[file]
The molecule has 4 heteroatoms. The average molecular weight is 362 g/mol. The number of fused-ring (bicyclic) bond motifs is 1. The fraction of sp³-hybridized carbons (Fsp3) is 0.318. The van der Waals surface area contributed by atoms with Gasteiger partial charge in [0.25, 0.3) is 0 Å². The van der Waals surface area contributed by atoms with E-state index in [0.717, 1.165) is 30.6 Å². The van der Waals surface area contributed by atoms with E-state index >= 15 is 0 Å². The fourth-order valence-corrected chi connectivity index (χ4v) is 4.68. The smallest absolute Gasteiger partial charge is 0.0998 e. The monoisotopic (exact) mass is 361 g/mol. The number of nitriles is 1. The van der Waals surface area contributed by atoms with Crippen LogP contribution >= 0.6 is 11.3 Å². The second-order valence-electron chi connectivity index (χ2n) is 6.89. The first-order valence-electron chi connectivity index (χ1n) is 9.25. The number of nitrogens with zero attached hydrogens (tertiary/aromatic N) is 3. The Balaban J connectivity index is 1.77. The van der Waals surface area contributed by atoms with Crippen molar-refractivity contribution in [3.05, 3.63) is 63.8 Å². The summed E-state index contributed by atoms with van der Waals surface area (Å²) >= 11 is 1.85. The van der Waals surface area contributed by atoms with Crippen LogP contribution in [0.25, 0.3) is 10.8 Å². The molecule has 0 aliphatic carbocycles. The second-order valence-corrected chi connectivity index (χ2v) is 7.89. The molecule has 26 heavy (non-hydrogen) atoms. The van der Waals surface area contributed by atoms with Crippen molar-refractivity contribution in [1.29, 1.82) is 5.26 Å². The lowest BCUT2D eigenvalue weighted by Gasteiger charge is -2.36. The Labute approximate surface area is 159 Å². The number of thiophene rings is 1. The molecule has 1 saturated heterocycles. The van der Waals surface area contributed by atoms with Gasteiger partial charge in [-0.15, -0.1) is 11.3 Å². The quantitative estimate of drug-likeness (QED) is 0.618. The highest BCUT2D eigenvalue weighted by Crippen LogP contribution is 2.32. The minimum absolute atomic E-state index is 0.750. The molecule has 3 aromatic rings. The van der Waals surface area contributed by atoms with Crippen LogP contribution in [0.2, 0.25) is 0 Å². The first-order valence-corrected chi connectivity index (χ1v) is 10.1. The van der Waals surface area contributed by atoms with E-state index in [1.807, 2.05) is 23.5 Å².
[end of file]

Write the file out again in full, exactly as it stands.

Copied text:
The molecule has 4 heteroatoms. The average molecular weight is 362 g/mol. The number of fused-ring (bicyclic) bond motifs is 1. The fraction of sp³-hybridized carbons (Fsp3) is 0.318. The van der Waals surface area contributed by atoms with Gasteiger partial charge in [0.25, 0.3) is 0 Å². The van der Waals surface area contributed by atoms with E-state index in [0.717, 1.165) is 30.6 Å². The van der Waals surface area contributed by atoms with E-state index >= 15 is 0 Å². The fourth-order valence-corrected chi connectivity index (χ4v) is 4.68. The smallest absolute Gasteiger partial charge is 0.0998 e. The monoisotopic (exact) mass is 361 g/mol. The number of nitriles is 1. The van der Waals surface area contributed by atoms with Crippen LogP contribution >= 0.6 is 11.3 Å². The second-order valence-electron chi connectivity index (χ2n) is 6.89. The first-order valence-electron chi connectivity index (χ1n) is 9.25. The number of nitrogens with zero attached hydrogens (tertiary/aromatic N) is 3. The Balaban J connectivity index is 1.77. The van der Waals surface area contributed by atoms with Crippen molar-refractivity contribution in [3.05, 3.63) is 63.8 Å². The summed E-state index contributed by atoms with van der Waals surface area (Å²) >= 11 is 1.85. The van der Waals surface area contributed by atoms with Crippen LogP contribution in [0.25, 0.3) is 10.8 Å². The molecule has 0 aliphatic carbocycles. The second-order valence-corrected chi connectivity index (χ2v) is 7.89. The molecule has 26 heavy (non-hydrogen) atoms. The van der Waals surface area contributed by atoms with Crippen molar-refractivity contribution in [1.29, 1.82) is 5.26 Å². The lowest BCUT2D eigenvalue weighted by Gasteiger charge is -2.36. The Labute approximate surface area is 159 Å². The number of thiophene rings is 1. The molecule has 1 saturated heterocycles. The van der Waals surface area contributed by atoms with Gasteiger partial charge in [-0.15, -0.1) is 11.3 Å². The quantitative estimate of drug-likeness (QED) is 0.618. The highest BCUT2D eigenvalue weighted by Crippen LogP contribution is 2.32. The minimum absolute atomic E-state index is 0.750. The molecule has 3 aromatic rings. The van der Waals surface area contributed by atoms with Crippen LogP contribution in [0.2, 0.25) is 0 Å². The first-order valence-corrected chi connectivity index (χ1v) is 10.1. The van der Waals surface area contributed by atoms with E-state index in [1.807, 2.05) is 23.5 Å².